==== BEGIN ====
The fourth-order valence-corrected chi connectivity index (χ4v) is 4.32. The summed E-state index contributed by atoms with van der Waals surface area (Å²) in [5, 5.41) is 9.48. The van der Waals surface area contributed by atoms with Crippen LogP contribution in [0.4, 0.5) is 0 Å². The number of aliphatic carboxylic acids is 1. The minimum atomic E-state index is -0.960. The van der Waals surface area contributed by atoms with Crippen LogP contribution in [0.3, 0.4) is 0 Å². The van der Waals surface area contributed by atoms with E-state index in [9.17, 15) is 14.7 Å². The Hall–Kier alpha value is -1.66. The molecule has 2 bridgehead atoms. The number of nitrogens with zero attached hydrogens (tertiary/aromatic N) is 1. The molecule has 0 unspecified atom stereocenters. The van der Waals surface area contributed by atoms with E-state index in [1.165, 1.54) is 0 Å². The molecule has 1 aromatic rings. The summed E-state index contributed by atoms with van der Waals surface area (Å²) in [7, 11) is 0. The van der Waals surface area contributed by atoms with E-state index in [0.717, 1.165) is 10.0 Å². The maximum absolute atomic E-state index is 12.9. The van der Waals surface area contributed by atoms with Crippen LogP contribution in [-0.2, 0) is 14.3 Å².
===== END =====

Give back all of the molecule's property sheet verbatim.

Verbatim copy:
The fourth-order valence-corrected chi connectivity index (χ4v) is 4.32. The summed E-state index contributed by atoms with van der Waals surface area (Å²) in [5, 5.41) is 9.48. The van der Waals surface area contributed by atoms with Crippen LogP contribution in [0.4, 0.5) is 0 Å². The number of aliphatic carboxylic acids is 1. The minimum atomic E-state index is -0.960. The van der Waals surface area contributed by atoms with Crippen LogP contribution in [0.3, 0.4) is 0 Å². The van der Waals surface area contributed by atoms with E-state index in [9.17, 15) is 14.7 Å². The Hall–Kier alpha value is -1.66. The molecule has 2 bridgehead atoms. The number of nitrogens with zero attached hydrogens (tertiary/aromatic N) is 1. The molecule has 0 unspecified atom stereocenters. The van der Waals surface area contributed by atoms with E-state index in [1.165, 1.54) is 0 Å². The molecule has 1 aromatic rings. The summed E-state index contributed by atoms with van der Waals surface area (Å²) in [7, 11) is 0. The van der Waals surface area contributed by atoms with E-state index in [0.717, 1.165) is 10.0 Å². The maximum absolute atomic E-state index is 12.9. The van der Waals surface area contributed by atoms with Crippen LogP contribution in [-0.2, 0) is 14.3 Å².